Last Updated: Friday, 19 December 2014, 13:25 GMT

Korea, Republic of: Compulsory military service including the length of service, possibility of conscientious objection and grounds for exemption; consequences for draft evaders; policy on military service of homosexuals; impact that revealing sexual orientation before entering the military or while serving would have on the person's military service, post-military employment, ability to travel and social and economic status

Publisher Canada: Immigration and Refugee Board of Canada
Author Research Directorate, Immigration and Refugee Board of Canada, Ottawa
Publication Date 26 February 2007
Citation / Document Symbol KOR102151.E
Cite as Canada: Immigration and Refugee Board of Canada, Korea, Republic of: Compulsory military service including the length of service, possibility of conscientious objection and grounds for exemption; consequences for draft evaders; policy on military service of homosexuals; impact that revealing sexual orientation before entering the military or while serving would have on the person's military service, post-military employment, ability to travel and social and economic status, 26 February 2007, KOR102151.E, available at: http://www.refworld.org/docid/47d6545f23.html [accessed 20 December 2014]
DisclaimerThis is not a UNHCR publication. UNHCR is not responsible for, nor does it necessarily endorse, its content. Any views expressed are solely those of the author or publisher and do not necessarily reflect those of UNHCR, the United Nations or its Member States.

According to the United States Central Intelligence Agency (CIA), military service is compulsory for South Korean men between 20 and 30 years of age (US 12 Dec. 2006). The same source reports that conscripts must serve between 24 and 28 months, "depending on the military branch involved" (ibid.).

In a submission made to the United Nations (UN) Human Rights Committee, the government of South Korea said that it "does not recognise alternative forms of service for conscientious objectors to military service, for it may result in a rapid decline in its defence capability" (UN 10 Feb. 2005, para. 3). In the same statement, the government highlighted the threat posed by North Korea to its security (ibid.).

According to the UN Human Rights Committee, the maximum penalty for refusing active military service in Korea is three years' imprisonment (UN 31 Oct. 2006). Moreover, the committee added, "there is no legislative limit on the number of times [those who refuse] may be recalled and subjected to fresh penalties" (ibid.).

With respect to criminal punishments for conscientious objectors, the government of Korea provided the following information contained in a UN report.

  • Total [number of cases]: 1 765
  • Two or more years imprisonment: 17
  • From one a half to less than two years imprisonment: 1 142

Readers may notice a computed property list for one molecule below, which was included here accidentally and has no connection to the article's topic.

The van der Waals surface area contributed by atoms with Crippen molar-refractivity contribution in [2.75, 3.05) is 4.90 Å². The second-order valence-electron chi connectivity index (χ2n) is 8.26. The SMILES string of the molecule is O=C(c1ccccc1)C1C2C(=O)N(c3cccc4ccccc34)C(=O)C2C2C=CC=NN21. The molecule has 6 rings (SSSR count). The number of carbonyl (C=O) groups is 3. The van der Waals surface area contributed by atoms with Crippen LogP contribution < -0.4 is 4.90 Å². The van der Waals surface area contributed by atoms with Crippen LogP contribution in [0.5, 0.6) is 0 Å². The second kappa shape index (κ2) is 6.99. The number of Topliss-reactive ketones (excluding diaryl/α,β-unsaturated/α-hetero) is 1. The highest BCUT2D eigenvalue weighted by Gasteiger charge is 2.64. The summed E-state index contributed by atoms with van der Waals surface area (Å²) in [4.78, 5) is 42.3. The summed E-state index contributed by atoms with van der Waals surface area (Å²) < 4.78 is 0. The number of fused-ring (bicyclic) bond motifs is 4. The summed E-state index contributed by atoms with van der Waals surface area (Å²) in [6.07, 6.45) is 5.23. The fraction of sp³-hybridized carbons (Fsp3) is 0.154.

• Suspended sentence: 3
  • Halt of indictment: 2
  • Acquittal: 41
  • Suspension of indictment: 2
  • Pending in court: 558 (UN 10 Feb. 2005, para 27A)

Korean men who fail to "satisfy military requirements" are subsequently disqualified from being employed by the government or public organizations, according to the UN Human Rights Committee (UN 31 Oct. 2006).

In 2005, eight men were reportedly discharged from the military for homosexuality (The Advocate 18 Feb. 2006; Korea Times 16 Feb 2006). However, South Korea has reportedly announced that it would "ease or end" its ban on gay soldiers (CSSM 30 May 2006; The Advocate 31 May 2006).

The Centre for the Study of Sexual Minorities (CSSM) – an official research unit of the University of California – reports that the first phase of Korea's new sexual orientation regulations came into force on 1 April 2006 (CSSM 30 May 2006). These new regulations reportedly "restrict the use of personal information about gay soldiers on military documents, end the forced medical examinations of gay troops and punish perpetrators of sexuality-based physical or verbal abuse" (ibid.). Further information on the implementation of these regulations could not be found among the sources consulted by the Research Directorate.

According to The Korea Times, human rights groups asked the Ministry of Defence to protect gay men from abuse "in the barracks" (15 Feb. 2006). An official from a gay rights group was quoted as saying, "The cases unearthed by our counselling efforts indicate that gay soldiers are vulnerable to a serious level of physical and mental abuse in the military" (Korea Times 15 Feb. 2006). The public exposure of "widespread but hidden anti-gay violence" in the military prompted the government to pass the new sexual orientation regulations, an Associate Professor of Sociology at Vassar College reportedly commented (CCSM 30 May 2006). In an article published by CCSM, the Associate Professor was also quoted as saying that time will tell whether or not the government's policy changes will translate into "significant change" (ibid.).